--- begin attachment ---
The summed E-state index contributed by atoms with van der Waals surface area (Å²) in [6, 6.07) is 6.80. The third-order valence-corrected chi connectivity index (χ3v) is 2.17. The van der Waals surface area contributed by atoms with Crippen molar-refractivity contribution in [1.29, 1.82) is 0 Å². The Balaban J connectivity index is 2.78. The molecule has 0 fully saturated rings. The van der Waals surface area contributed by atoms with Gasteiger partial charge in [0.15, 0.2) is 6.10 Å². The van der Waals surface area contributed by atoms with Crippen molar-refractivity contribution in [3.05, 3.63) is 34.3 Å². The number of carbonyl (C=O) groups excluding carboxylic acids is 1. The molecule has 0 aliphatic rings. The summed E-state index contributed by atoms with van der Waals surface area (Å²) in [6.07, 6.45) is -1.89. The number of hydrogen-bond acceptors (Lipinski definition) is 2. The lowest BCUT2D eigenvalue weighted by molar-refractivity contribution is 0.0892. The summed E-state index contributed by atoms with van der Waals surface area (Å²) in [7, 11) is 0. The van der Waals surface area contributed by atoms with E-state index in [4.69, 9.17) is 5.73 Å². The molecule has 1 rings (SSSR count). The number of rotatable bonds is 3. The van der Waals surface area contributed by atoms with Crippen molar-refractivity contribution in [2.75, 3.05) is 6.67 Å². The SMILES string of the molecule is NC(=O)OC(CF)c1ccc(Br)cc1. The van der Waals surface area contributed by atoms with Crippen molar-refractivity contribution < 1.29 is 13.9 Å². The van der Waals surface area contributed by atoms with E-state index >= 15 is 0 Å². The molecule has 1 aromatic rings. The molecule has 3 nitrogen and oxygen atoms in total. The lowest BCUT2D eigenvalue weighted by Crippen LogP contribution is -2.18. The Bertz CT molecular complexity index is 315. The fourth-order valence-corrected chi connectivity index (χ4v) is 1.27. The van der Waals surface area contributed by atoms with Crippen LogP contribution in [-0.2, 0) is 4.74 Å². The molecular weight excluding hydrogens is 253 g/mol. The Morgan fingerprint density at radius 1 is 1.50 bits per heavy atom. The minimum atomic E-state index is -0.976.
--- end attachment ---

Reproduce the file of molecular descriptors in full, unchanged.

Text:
The summed E-state index contributed by atoms with van der Waals surface area (Å²) in [6, 6.07) is 6.80. The third-order valence-corrected chi connectivity index (χ3v) is 2.17. The van der Waals surface area contributed by atoms with Crippen molar-refractivity contribution in [1.29, 1.82) is 0 Å². The Balaban J connectivity index is 2.78. The molecule has 0 fully saturated rings. The van der Waals surface area contributed by atoms with Gasteiger partial charge in [0.15, 0.2) is 6.10 Å². The van der Waals surface area contributed by atoms with Crippen molar-refractivity contribution in [3.05, 3.63) is 34.3 Å². The number of carbonyl (C=O) groups excluding carboxylic acids is 1. The molecule has 0 aliphatic rings. The summed E-state index contributed by atoms with van der Waals surface area (Å²) in [6.07, 6.45) is -1.89. The number of hydrogen-bond acceptors (Lipinski definition) is 2. The lowest BCUT2D eigenvalue weighted by molar-refractivity contribution is 0.0892. The summed E-state index contributed by atoms with van der Waals surface area (Å²) in [7, 11) is 0. The van der Waals surface area contributed by atoms with E-state index in [4.69, 9.17) is 5.73 Å². The molecule has 1 rings (SSSR count). The number of rotatable bonds is 3. The van der Waals surface area contributed by atoms with Crippen molar-refractivity contribution in [2.75, 3.05) is 6.67 Å². The SMILES string of the molecule is NC(=O)OC(CF)c1ccc(Br)cc1. The van der Waals surface area contributed by atoms with Crippen molar-refractivity contribution < 1.29 is 13.9 Å². The van der Waals surface area contributed by atoms with E-state index >= 15 is 0 Å². The molecule has 1 aromatic rings. The molecule has 3 nitrogen and oxygen atoms in total. The lowest BCUT2D eigenvalue weighted by Crippen LogP contribution is -2.18. The Bertz CT molecular complexity index is 315. The fourth-order valence-corrected chi connectivity index (χ4v) is 1.27. The van der Waals surface area contributed by atoms with Crippen LogP contribution in [-0.2, 0) is 4.74 Å². The molecular weight excluding hydrogens is 253 g/mol. The Morgan fingerprint density at radius 1 is 1.50 bits per heavy atom. The minimum atomic E-state index is -0.976.